Fetal remains found at Illinois properties buried in Indiana

The service came five months after relatives sorting through Dr. Ulrich Klopfer’s belongings following his Sept. 3 death came across 2,246 sets of preserved fetal remains stacked floor to ceiling in his Illinois garage.

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A grave marker is unveiled during a burial service, Wednesday, Feb. 12, 2020, at Southlawn Cemetery in South Bend, Ind., for the more than 2,400 fetal remains found at the home of an abortion doctor.

Robert Franklin/South Bend Tribune via AP

SOUTH BEND, Ind. — More than 2,000 sets of fetal remains found last year at the suburban Chicago garage of one of the Midwest’s most prolific abortion doctors were buried Wednesday at an Indiana cemetery where the state’s attorney general told a gathering that the remains’ discovery was “horrifying to anyone with normal sensibilities.”

The mass burial of the 2,411 fetal remains was held in South Bend beneath a blue canopy at a plot at Southlawn Cemetery donated by the Palmer Funeral Home. Attorney General Curtis Hill, a conservative Republican who opposes abortion rights, delivered remarks from a podium affixed with his office’s seal following the burial.

Wednesday’s service came five months after relatives sorting through Dr. Ulrich Klopfer’s belongings following his Sept. 3 death came across 2,246 sets of preserved fetal remains stacked floor to ceiling in his Illinois garage. Later, 165 more were found in a trunk of a car at a Chicago-area business where Klopfer kept several vehicles.

Hill told about 100 people who gathered for the service that the fetal remains resulted from abortions Klopfer had performed at his Indiana clinics between 2000 and 2003, but had “ghoulishly packed up and stored away in his garage” and “callously discarded in the trunk of his car for nearly two decades.”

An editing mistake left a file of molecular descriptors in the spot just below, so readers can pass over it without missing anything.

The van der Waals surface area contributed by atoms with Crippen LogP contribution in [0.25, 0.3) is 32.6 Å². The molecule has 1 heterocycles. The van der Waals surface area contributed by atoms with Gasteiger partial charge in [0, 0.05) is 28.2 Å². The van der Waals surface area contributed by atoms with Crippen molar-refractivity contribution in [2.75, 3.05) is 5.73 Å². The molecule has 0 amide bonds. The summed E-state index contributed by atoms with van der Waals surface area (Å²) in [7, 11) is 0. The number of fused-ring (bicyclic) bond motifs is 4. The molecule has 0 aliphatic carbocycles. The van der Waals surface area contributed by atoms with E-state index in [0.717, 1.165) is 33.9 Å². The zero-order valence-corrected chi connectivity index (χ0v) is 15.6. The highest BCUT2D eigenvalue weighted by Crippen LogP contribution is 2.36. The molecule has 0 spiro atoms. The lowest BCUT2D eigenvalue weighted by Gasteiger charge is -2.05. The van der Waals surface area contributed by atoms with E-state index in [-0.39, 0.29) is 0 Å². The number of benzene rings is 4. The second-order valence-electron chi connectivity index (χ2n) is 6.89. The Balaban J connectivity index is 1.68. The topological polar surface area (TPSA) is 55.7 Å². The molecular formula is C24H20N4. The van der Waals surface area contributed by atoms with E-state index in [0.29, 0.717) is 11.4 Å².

“The shocking discovery of 2,411 medically preserved fetal remains in Illinois, left in a garage and in the trunk of a car, was horrifying to anyone with normal sensibilities,” Hill said, adding that the remains had now received “an appropriate resting place.”

Following the service, many of those who gathered at the cemetery prayed, sang songs and listened to remarks by anti-abortion activists, the South Bend Tribune reported.

Klopfer, who was 79, performed tens of thousands of abortions over 40 years, mainly in Indiana — a state with some of the nation’s toughest anti-abortion laws — and often as the only abortion doctor serving South Bend, Gary and Fort Wayne. He was a reviled figure among anti-abortion activists, who held weekly demonstrations outside his now-shuttered clinics.

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Indiana Attorney General Curtis Hill speaks at a burial service, Wednesday, Feb. 12, 2020, at Southlawn Cemetery in South Bend, Ind., for the more than 2,400 fetal remains found at the home of an abortion doctor.

Robert Franklin/South Bend Tribune via AP

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